The first intake of Columbia Basin Trust’s new Built Heritage Grants is now open.
“We know that there are projects that organizations will want to get started on this year, so we’ve timed our first grant intake to help them take advantage of this year’s building season. This is a new program, and we are very interested to see the first projects getting underway,” said Wayne Lundeberg, the Trust’s Director, Delivery of Benefits.
In February, the Trust announced its $6.75-million commitment to a three-year partnership with Heritage BC to establish the capital grants program and the Heritage Support Program. The Built Heritage Grants will support the preservation, rehabilitation, and/or restoration of built heritage assets in the Columbia Basin Trust region.
Registered non-profit societies, registered federal charities, local governments and First Nations may apply for funding.
Application deadline for this grant intake is May 4, 2017. Organizations that are considering applying need to contact Heritage BC by April 27, 2017 to discuss their projects before submitting an application.
Full details on what projects are eligible and how to apply are available at [http;/ourtrust.org/heritagegrants]ourtrust.org/builtheritagegrants.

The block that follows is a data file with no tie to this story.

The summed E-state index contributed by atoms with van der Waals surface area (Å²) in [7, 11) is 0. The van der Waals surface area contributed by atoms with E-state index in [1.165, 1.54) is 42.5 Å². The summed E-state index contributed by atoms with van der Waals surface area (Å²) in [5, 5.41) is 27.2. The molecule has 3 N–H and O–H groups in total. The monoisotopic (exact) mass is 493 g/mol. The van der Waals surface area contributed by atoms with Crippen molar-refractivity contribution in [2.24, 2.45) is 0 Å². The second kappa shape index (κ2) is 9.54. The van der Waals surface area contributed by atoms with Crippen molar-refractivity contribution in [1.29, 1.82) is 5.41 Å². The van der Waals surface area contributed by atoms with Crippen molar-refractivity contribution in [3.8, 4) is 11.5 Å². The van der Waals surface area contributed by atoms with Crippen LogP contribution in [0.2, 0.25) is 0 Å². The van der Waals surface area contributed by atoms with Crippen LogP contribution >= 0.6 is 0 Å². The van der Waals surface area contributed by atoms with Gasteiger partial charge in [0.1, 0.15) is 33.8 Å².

There will be two more intakes for projects, in 2018 and 2019. Grants specifically for planning will become available this June.
Heritage BC is a charitable not-for-profit supporting heritage conservation through education, training and skills development, capacity building in heritage planning and funding through the Heritage Legacy Fund. They are focused on building links between heritage conservation and tourism, economic and environmental sustainability, community pride and an appreciation of our common history.
Columbia Basin Trust supports the ideas and efforts of the people in the Columbia Basin. To learn more about the Trust’s programs and initiatives, and how it helps deliver social, economic and environmental benefits to the Basin, visit ourtrust.org or call 1.800.505.8998.
– From The Columbia Basin Trust
(Image of Saint Eugene Church, courtesy of Zoe Ferguson)